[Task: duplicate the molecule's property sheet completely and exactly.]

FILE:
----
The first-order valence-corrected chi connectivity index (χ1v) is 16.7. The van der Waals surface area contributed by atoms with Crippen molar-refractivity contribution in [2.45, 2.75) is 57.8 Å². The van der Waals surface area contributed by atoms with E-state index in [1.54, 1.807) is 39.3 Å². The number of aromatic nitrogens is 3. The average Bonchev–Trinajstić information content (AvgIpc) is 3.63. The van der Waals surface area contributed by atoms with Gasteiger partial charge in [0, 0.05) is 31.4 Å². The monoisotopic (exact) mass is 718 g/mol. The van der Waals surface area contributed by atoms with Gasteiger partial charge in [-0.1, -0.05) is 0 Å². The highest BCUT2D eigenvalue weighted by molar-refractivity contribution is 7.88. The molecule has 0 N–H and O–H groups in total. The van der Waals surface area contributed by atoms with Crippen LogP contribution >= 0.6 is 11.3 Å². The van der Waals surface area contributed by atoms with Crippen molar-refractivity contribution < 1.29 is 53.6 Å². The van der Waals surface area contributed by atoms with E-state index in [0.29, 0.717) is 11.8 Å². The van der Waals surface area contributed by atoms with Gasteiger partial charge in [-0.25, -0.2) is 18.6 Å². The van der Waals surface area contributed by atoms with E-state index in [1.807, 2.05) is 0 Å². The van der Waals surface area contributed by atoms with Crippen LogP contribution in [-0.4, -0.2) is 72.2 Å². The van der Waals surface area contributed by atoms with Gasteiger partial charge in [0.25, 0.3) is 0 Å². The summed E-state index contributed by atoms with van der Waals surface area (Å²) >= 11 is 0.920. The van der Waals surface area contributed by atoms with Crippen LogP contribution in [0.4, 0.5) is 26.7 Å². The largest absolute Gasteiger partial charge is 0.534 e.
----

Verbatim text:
The first-order valence-corrected chi connectivity index (χ1v) is 16.7. The van der Waals surface area contributed by atoms with Crippen molar-refractivity contribution in [2.45, 2.75) is 57.8 Å². The van der Waals surface area contributed by atoms with E-state index in [1.54, 1.807) is 39.3 Å². The number of aromatic nitrogens is 3. The average Bonchev–Trinajstić information content (AvgIpc) is 3.63. The van der Waals surface area contributed by atoms with Gasteiger partial charge in [0, 0.05) is 31.4 Å². The monoisotopic (exact) mass is 718 g/mol. The van der Waals surface area contributed by atoms with Gasteiger partial charge in [-0.1, -0.05) is 0 Å². The highest BCUT2D eigenvalue weighted by molar-refractivity contribution is 7.88. The molecule has 0 N–H and O–H groups in total. The van der Waals surface area contributed by atoms with Crippen LogP contribution >= 0.6 is 11.3 Å². The van der Waals surface area contributed by atoms with Crippen molar-refractivity contribution < 1.29 is 53.6 Å². The van der Waals surface area contributed by atoms with E-state index in [0.29, 0.717) is 11.8 Å². The van der Waals surface area contributed by atoms with Gasteiger partial charge in [-0.25, -0.2) is 18.6 Å². The van der Waals surface area contributed by atoms with E-state index in [1.807, 2.05) is 0 Å². The van der Waals surface area contributed by atoms with Crippen LogP contribution in [-0.4, -0.2) is 72.2 Å². The van der Waals surface area contributed by atoms with Gasteiger partial charge in [0.25, 0.3) is 0 Å². The summed E-state index contributed by atoms with van der Waals surface area (Å²) >= 11 is 0.920. The van der Waals surface area contributed by atoms with Crippen LogP contribution in [0.4, 0.5) is 26.7 Å². The largest absolute Gasteiger partial charge is 0.534 e.